Matchless, by Gregory Maguire

March 13, 2011 at 15:20 (Book Reviews, Children's Books, Fairy Tales, Fiction, Highly Rated Books) (, , , , )


The discerning reader will expect to find the Gregory Maguire whose taste seems to be that of bitter blackness with a cloyingly sweet moral of good things ultimately happening to those who suffer deservingly. In a sense, this book is straight out of his particular mould, with the exception of the black bitterness. The story of the match girl in the snow is told with Andersen’s pathos, but without the latent sexuality or gleeful twisting that so dampens Maguire’s other stories.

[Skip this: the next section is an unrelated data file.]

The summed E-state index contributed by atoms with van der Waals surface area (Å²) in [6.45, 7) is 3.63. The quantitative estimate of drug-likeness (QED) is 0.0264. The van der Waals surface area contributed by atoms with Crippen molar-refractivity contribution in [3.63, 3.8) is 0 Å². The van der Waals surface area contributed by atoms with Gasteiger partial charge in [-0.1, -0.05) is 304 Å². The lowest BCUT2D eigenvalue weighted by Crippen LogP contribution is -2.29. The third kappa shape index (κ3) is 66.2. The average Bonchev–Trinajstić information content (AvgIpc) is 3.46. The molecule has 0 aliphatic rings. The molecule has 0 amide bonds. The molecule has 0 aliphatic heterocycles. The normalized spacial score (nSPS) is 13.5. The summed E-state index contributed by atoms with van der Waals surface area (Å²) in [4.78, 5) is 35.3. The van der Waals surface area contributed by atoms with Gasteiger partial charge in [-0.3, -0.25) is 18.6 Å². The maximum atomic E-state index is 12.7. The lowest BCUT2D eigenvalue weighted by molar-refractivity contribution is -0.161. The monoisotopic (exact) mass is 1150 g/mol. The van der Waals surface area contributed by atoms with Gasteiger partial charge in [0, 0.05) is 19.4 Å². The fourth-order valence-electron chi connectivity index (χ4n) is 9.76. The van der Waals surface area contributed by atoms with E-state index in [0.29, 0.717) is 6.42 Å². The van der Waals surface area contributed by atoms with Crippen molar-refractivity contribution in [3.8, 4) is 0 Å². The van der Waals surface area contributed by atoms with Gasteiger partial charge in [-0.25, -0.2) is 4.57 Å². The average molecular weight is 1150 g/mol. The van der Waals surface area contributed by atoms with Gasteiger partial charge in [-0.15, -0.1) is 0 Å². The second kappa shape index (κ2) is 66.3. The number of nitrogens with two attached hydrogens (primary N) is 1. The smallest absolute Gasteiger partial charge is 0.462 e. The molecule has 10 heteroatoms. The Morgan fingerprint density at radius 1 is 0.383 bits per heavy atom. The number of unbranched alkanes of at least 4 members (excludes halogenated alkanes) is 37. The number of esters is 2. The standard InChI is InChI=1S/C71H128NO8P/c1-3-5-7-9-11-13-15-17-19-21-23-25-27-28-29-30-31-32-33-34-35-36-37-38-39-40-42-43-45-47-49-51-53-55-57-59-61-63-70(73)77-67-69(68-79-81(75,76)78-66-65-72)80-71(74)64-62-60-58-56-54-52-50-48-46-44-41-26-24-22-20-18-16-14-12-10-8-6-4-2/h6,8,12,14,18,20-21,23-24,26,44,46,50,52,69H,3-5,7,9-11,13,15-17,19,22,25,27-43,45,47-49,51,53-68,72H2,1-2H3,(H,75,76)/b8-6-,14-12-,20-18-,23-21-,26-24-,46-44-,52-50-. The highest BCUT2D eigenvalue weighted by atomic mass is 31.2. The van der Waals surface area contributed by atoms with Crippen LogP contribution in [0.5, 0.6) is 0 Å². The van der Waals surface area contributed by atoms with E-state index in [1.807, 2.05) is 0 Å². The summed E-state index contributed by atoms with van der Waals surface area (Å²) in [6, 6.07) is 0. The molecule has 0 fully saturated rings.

Maguire’s own innovations are not unwelcome, though nor are they particularly revolutionary. The whole story is rather simple, and it is a bit of a blessing that the background of the story is added with a light hand. This is rather an example of a careful touch-up of a beloved old antique story, than of plastering it over with something new and bright and gaudy. It might be claimed that the happy ending is too unfogivable a deviation from either Maguire’s or Andersen’s styles, but it shows welcome flexibility from the former and is entirely consistent with Andersen’s tragedies, many of which are written with the promise of good things to come, if not in this world then in the next. And the fact that Gregory Maguire has managed to incorporate this theme without making it pithy is certainly welcome.

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